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Wednesday, September 30, 2009
Monday, September 28, 2009
As an infant, I had two febrile seizures induced with high fever. I was on medication until I was 5 and had no other seizures. So, by all accounts, I was fine, and I came off the medication. No other issues, or complications, I was no different than anyone else.
My son was born in 1998, when I was 20. He's my little miracle, as he was conceived while I was on birth-control, but I believe he had a reason for being here, and am so thankful everyday that he's in my life. When he was a year old, I was just going back to work from maternity leave, and going through difficulty in my relationship, and ended up being a new first-time-single-working mother, at 21. All of this combined was enough to make my seizures come back with a vengeance. At first, I didn't understand what was happening, as my two previous seizures occurred as an infant. I went to my doctor, described what was going on, and he immediately contacted the Ministry of Transportation and had my drivers' license taken away. Don't feel sorry for me, all of these experiences have made me the person I am today—better than before, taking nothing for granted, strong, positive and determined.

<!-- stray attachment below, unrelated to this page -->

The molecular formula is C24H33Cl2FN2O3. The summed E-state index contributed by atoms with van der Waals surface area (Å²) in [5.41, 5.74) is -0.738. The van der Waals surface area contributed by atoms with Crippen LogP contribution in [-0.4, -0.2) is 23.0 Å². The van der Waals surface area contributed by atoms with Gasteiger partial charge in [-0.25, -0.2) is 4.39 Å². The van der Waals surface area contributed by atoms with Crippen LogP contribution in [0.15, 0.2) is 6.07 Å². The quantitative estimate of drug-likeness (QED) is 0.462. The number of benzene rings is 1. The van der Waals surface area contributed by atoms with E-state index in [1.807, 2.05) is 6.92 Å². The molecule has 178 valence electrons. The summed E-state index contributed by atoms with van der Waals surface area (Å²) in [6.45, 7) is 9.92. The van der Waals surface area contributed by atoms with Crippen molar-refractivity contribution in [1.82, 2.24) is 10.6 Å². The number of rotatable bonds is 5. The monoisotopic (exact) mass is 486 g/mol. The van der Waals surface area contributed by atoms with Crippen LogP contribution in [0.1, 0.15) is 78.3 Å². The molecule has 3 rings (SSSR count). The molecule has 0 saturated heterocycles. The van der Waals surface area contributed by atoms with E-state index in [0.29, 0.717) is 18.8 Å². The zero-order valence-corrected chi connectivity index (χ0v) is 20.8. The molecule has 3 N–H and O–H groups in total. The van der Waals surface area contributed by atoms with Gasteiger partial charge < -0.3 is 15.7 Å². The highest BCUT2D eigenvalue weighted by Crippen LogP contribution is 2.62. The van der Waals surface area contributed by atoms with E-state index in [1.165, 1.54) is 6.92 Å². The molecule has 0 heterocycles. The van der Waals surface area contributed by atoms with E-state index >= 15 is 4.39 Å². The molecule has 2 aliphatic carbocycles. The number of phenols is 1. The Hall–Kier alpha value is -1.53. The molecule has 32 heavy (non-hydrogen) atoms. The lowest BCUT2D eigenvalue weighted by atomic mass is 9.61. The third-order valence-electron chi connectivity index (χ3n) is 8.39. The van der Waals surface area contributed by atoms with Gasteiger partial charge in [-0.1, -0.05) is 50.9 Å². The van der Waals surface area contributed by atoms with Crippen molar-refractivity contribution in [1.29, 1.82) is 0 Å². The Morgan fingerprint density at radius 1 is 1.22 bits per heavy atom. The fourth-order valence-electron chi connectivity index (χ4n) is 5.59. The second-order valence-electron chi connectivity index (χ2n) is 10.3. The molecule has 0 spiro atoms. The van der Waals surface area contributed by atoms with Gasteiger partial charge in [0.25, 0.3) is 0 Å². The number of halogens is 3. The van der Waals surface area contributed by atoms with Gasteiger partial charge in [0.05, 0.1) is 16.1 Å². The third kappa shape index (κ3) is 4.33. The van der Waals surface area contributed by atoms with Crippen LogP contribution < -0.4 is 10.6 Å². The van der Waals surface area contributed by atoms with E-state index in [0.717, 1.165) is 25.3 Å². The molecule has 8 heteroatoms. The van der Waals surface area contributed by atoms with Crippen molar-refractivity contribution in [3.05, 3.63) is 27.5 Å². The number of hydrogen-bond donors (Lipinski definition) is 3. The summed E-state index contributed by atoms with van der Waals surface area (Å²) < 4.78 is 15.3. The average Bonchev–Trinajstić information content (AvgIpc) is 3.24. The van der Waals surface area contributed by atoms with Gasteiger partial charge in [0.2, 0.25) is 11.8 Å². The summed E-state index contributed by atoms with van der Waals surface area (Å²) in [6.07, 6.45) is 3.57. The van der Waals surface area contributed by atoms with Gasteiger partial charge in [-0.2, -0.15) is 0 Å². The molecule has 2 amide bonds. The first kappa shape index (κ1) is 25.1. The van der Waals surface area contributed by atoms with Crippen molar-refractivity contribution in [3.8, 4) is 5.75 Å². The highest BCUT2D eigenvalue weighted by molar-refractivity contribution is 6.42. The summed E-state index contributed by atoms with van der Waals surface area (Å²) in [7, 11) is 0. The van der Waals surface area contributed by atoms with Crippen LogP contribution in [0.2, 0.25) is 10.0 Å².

It was like the doctor went in and flipped a switch. I used to count in days being seizure-free, but am now counting years! This September, will be 8 years since my last seizure! I've experienced some memory loss during those years (sadly, I have to rely on pictures for a lot of my son's first.... like his steps, etc.), but a small sacrifice to have my life, freedom and independence back, and being able to take a bath by myself! :)
I had also been a smoker (a very bad habit I had), but something clicked in late August, 2005. I had my "awakening moment" when Peter Jennings passed away of lung cancer, and less than a week later, Dana Reeves was diagnosed with lung cancer, and didn't even smoke! What the heck was I doing! I've had life changing brain surgery, and I'm smoking? I picked my quit date, Sept 6th, and stuck to it. Since I was mentally prepared for the challenge ahead, and had amazing reasons to quit, I did.
Like many have experienced, I started gaining a bit of weight. Although I exercised sporadically, it wasn't enough. Working with computers, being a stats-oriented person, a gadget-girl, driven by visual results, and technical, I spotted the Nike+ iPod kit on May 5, 2007, and have been running since! I never thought that running would become an addiction,! After the first few runs, I called my mom to let her know, and she was in shock. In fact, last summer, when I went out to visit her, I went for a run. I'm still convinced that she drove along the previously discussed route to see if I was "actually" running. After a few months of running, when I was really starting to get more into it, I picked up a Garmin, showed my dad all my running gadgets, and he was shocked at how much times have changed since his running days.